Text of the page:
how to read - part 3

I believe any healthy marriage includes a healthy amount of messing with each other. 

I don’t know if that stands up to therapy, but there it is. 

My wife and I do this often - she’ll buy new little decorations, put them in plain sight in the house, and see how long it takes for me to notice. On average, 2.3 weeks.

When we first got married, I’d turn one of the teacups in the glass-front cabinet so that the handle was turned in the opposite direction from the others. Again, this was to see how long it would take her to notice. On average, about 4.2 seconds. 

Oh, love. So good. 

Yet there is a certain rightness buried under our practical jokes (aka mind games). Something good and helpful is going on. It has a name.

Noticing is an act that helps us make sense of life. What we see, what we don’t see, and the ways in which we are the biggest obstructions to our own sight. 

In this series of posts, we’ve talked about how reading things like books or the various texts that come through our lives mirrors the way we live our actual daily lives. Nothing, in my mind, is more critical today to our reading than noticing

When reading a book, whether it’s Aristotle or Barbara Kingsolver or the Bible, noticing is a critical practice.

Noticing is the way in which we find the threads underneath the words.

It’s where we see the little life giving rivers that flow under nouns, verbs, conjunctions and clauses.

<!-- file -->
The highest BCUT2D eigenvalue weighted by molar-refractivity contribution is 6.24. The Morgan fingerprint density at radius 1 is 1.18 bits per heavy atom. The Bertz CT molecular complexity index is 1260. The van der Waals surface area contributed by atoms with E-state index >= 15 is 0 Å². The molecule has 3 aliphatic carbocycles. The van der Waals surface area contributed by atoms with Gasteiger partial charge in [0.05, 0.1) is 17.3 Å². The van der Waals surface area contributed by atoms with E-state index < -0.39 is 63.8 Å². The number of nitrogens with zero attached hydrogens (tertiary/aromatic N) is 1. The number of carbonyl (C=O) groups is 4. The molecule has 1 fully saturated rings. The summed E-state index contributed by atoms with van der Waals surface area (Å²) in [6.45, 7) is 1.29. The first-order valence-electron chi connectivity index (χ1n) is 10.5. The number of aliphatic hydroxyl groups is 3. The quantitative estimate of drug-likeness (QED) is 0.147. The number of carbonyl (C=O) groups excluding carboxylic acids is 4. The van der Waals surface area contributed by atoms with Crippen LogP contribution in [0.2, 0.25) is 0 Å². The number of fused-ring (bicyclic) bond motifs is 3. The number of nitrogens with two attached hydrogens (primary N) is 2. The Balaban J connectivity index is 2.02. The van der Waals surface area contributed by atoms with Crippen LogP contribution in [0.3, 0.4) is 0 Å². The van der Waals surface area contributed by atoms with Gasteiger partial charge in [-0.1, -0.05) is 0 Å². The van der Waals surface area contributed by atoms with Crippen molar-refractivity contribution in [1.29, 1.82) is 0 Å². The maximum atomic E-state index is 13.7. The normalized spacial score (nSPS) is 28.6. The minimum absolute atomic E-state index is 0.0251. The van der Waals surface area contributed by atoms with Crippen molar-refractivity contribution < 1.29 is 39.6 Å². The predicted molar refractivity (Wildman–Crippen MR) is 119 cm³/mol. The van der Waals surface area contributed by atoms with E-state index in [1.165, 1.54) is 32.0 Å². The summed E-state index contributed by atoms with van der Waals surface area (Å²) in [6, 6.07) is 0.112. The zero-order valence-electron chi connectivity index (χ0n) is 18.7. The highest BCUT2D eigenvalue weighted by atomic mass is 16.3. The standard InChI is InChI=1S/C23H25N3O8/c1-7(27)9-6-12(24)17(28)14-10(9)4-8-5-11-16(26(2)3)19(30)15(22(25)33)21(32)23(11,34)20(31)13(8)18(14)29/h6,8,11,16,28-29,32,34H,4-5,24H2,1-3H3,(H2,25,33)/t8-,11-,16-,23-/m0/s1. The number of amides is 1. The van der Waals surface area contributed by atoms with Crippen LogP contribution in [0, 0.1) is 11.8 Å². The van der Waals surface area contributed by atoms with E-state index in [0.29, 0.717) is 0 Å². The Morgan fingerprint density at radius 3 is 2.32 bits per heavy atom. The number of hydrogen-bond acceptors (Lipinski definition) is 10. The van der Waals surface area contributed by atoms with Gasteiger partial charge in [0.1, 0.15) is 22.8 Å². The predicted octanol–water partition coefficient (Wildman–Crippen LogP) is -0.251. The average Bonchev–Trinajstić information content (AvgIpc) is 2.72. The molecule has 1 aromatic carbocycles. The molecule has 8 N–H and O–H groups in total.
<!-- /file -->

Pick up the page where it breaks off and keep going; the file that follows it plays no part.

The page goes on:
It’s where we see ourselves in a character or piece of wisdom, and either squeal with delight as we’re encouraged or wince with the sting of conviction and correction. 

Noticing is being vulnerable with the texts - whether printed or lived in front of us - so that they read us as we read them. 

From the Christian tradition, the Bible stands up to this kind of reading. When we read the teachings of Jesus, it’s important to notice poetic and revolutionary themes and let them sink in. 

Have you ever noticed that Jesus never talks about Hell (Gehenna, to be specific) with people who are considered pagans, or irreligious?

Have you ever noticed that when Jesus talks about faith it is typically connected to action?

Have you ever noticed that the stories of Jesus healing tend to revolve around blindness, paralysis, demon possession, and death? (Did he never heal a person of a common cold?)

Have you noticed that Jesus’ healing acts bring people from the margins back into relationship with the larger society? 

What do we do with all of that?
We read it. We bring it to mind. We sit with it. We let it change us. 

These are just a few examples but what I can say is that noticing is not an accident. To notice well we must also learn to cultivate a small patch of our hearts and minds for quiet. The common language today is mindfulness, being aware of our own thoughts as well as the thoughts and actions of others and the greater world. 

Whatever name we give it, the point is that much of what we fail to do in our lives and much of the damage we cause in our relationships and culture as a whole comes from one simple concept: noticing. 

What are you reading today? What texts? What life stories? 
What are you noticing? 

Take 5 minutes today and write a note or two about the things you’re noticing. Sit with them. Let them haunt you for a bit and see what comes of it.